An awareness of what matters most to us and where we spend our time and energy can help us rewrite our life stories in a positive way.
“The reason people talk so much about work-life balance is because no one has ever attained it,” says Tamara McCleary, Founder and CEO of Thulium, a brand strategy and social influence agency. “We are making ourselves miserable chasing something that doesn’t exist.”
In a recent presentation to the YPO Spouse/Partner Business Network, McCreary suggested instead of seeking constant equilibrium, people should take a longer view, and strive for balance over days, rather than moments. This calls for replacing negative or judgmental thoughts — proven to issue destructive chemicals in the brain — with positive thoughts, and it requires rethinking the stories we write about our own lives.
We create stories to make sense of our world, to piece together patterns and make sense of what we are feeling. If we reframe our stories as positive, they will engender restoration and healing.
Life is a journey and, like any journey, “getting there” requires an advance understanding of the destination. McCreary suggests several exercises to help you identify your destination by tuning into what really matters to you.
Picture your life as a tree
On a piece of paper, draw a sturdy tree, with roots, trunk, branches and leaves. Think about what you believe to be your core being/purpose both at work and at home and write those things on the trunk. On the roots, write what your home life and work life are grounded in. Cover the branches with the names of the most important people and areas of your life. And, on the leaves, write what you want to produce from your time and energy at work and at home.
Consider joy and challenge
Take a few quiet moments to list 10 moments in the past month when you felt joy or deeply fulfilled. This will not only inform you about what you enjoy most, but also how much you are (or are not) cultivating opportunities for such experiences. (Sadly, many people struggle to come up with even three, much less 10.) Then think about recent moments when you have experienced challenges at work or at home. Most people find this list much easier to develop.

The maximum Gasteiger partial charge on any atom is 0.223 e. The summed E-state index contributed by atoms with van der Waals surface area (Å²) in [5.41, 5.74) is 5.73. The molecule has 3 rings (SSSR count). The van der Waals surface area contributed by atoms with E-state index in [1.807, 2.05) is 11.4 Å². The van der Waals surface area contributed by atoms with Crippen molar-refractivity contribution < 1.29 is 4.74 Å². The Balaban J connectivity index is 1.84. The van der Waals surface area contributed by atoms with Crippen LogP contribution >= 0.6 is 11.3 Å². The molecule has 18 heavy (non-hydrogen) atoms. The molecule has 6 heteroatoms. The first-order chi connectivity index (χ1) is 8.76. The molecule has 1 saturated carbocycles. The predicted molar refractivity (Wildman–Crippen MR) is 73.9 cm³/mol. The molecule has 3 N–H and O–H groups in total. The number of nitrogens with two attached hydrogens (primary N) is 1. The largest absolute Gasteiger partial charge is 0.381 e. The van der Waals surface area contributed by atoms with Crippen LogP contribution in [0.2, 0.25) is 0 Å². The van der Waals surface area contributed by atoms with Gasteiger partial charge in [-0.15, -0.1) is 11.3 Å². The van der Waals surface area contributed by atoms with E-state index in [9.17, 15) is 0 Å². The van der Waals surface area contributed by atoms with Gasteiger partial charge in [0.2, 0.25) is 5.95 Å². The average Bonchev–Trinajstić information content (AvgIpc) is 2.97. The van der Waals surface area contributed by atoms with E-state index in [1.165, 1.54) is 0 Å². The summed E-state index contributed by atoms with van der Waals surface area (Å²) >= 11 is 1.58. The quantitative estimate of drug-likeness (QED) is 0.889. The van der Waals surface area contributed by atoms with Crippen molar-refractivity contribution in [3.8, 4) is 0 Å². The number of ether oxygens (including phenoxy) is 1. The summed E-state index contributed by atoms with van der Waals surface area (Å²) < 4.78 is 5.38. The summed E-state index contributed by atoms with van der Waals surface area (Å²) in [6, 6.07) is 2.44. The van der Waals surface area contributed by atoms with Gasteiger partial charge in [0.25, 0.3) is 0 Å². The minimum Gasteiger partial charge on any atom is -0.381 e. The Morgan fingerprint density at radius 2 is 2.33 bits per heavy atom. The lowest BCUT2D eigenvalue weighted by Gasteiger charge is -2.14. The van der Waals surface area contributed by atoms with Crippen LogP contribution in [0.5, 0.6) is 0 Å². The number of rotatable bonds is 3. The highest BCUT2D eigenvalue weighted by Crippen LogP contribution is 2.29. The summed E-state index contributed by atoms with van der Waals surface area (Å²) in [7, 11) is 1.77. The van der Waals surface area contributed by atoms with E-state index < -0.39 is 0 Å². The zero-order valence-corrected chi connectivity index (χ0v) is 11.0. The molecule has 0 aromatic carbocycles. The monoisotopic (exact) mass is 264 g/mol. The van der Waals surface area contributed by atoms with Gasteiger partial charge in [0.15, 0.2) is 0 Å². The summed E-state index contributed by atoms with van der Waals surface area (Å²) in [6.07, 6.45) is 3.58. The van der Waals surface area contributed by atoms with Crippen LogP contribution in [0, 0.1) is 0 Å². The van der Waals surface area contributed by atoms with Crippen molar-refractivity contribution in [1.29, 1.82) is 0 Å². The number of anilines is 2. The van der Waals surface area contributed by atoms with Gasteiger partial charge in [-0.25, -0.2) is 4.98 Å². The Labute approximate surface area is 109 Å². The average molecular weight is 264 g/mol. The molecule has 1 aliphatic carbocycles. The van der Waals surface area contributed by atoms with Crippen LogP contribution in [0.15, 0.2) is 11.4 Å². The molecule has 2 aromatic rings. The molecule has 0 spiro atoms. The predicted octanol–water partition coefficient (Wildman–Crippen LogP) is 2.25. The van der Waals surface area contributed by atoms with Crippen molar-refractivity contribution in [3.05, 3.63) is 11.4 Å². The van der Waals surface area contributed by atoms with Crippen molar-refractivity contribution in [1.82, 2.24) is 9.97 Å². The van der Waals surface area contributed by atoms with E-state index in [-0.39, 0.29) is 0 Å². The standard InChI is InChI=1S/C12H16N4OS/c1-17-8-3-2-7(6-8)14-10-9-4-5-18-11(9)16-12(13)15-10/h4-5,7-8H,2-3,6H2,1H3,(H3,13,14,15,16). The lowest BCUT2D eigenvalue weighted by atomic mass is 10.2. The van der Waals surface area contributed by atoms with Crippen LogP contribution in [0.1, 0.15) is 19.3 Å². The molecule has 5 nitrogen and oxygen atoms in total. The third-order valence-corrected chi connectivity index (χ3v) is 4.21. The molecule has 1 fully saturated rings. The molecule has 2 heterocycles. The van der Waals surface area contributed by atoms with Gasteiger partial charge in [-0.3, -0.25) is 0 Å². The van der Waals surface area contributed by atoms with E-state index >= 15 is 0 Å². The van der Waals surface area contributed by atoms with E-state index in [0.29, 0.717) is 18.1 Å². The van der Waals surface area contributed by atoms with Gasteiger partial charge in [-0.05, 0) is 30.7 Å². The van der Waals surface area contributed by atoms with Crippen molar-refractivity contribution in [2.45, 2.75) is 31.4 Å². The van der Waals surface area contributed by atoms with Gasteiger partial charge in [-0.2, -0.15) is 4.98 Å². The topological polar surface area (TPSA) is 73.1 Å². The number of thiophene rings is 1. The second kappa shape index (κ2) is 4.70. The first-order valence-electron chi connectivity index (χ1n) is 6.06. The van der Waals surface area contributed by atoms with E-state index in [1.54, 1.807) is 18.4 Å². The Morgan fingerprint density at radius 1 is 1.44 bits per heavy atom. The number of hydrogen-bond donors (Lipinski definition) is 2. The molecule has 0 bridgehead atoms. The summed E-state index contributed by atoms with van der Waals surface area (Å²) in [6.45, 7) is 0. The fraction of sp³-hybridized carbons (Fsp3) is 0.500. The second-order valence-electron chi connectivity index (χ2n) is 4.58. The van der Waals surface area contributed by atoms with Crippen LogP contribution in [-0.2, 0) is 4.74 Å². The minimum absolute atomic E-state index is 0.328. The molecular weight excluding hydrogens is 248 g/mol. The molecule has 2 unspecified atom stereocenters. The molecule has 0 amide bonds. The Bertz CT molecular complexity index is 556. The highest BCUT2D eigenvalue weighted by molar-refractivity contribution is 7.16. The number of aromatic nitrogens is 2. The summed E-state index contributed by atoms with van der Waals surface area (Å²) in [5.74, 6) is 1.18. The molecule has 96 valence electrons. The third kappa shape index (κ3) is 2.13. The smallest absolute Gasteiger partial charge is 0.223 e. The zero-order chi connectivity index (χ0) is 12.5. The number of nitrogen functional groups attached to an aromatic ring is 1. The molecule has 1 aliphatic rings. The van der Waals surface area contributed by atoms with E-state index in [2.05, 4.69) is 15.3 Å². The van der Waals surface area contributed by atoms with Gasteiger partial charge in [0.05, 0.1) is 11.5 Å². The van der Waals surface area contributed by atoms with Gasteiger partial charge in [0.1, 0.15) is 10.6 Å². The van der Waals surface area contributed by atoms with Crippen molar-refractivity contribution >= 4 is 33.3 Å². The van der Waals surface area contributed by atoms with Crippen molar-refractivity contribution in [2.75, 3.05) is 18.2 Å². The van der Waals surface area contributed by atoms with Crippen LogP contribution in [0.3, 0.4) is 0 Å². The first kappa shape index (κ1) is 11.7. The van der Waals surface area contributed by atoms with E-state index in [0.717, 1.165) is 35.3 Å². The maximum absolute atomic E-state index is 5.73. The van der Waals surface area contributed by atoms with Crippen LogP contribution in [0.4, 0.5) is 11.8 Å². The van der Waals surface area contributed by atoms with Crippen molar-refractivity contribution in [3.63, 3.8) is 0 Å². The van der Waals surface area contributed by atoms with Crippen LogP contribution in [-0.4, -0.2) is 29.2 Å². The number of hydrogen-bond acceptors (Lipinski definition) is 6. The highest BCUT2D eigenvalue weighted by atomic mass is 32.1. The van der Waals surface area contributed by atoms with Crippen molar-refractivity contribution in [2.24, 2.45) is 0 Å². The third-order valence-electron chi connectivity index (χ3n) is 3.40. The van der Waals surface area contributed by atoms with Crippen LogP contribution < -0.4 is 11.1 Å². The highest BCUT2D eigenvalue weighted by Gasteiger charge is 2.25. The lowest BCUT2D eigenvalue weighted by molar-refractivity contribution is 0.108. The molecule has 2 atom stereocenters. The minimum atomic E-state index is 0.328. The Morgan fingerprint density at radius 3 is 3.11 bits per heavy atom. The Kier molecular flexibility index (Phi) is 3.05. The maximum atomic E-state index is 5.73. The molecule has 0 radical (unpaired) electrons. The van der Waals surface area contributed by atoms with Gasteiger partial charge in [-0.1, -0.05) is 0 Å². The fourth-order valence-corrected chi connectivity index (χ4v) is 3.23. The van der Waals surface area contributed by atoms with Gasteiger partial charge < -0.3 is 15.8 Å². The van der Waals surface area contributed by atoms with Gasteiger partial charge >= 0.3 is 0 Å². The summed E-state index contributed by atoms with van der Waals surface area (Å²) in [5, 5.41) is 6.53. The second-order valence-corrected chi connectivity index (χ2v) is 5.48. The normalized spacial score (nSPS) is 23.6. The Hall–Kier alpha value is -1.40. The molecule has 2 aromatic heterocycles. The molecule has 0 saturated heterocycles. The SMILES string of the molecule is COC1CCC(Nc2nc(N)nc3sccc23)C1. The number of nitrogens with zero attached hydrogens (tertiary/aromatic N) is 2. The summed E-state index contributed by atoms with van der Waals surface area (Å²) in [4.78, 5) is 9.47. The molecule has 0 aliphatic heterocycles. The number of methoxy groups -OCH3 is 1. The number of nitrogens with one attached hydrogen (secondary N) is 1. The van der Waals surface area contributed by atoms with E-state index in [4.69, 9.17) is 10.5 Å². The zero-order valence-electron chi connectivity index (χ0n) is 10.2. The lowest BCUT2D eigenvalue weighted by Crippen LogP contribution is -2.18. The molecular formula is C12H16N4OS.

The key is to develop awareness of both, and use this awareness to focus more on the joy in your life, work, family, health, fitness, finances, parenting, etc.
Write down thoughts or words that exemplify the kind of personal life you would like to have. Do the same for your work life, and then consider what your life would look like if you could combine the two. This helps you gain clarity about what you want. “We can have anything we want, but not everything we want. We must make very specific choices. Clarity will help guide you,” notes McCreary.
One way to think about what to write for this exercise is to start at the end: write a eulogy for yourself. What would you want said about yourself and your life?
This is a multiple-part exercise. Do each part before you read the next step:
- List — in no particular order — all the people, goals, hobbies, career accomplishments and dreams you have. To keep the exercise manageable, aim for about 10 items.
- Now, go back and assign a number to each, with one being the thing that is most important to you, two a little less important, three a little less important still, and so on.
- Finally, write a letter beside each item: an A beside the item on which you spend the most time, B where you spend a little less time, etc., continuing until you have a different letter by each item.
Is the item that is most important to you (number 1) getting most of your time (letter A)? If not, why not, and how can this change? This exercise can kickstart a re-scripting of your life. Life stories drive behaviors, so positive stories tend to have positive consequences. If you focus your time and energy on what really matters to you, you can move from overwhelmed to fulfilled and from suffering to sensational.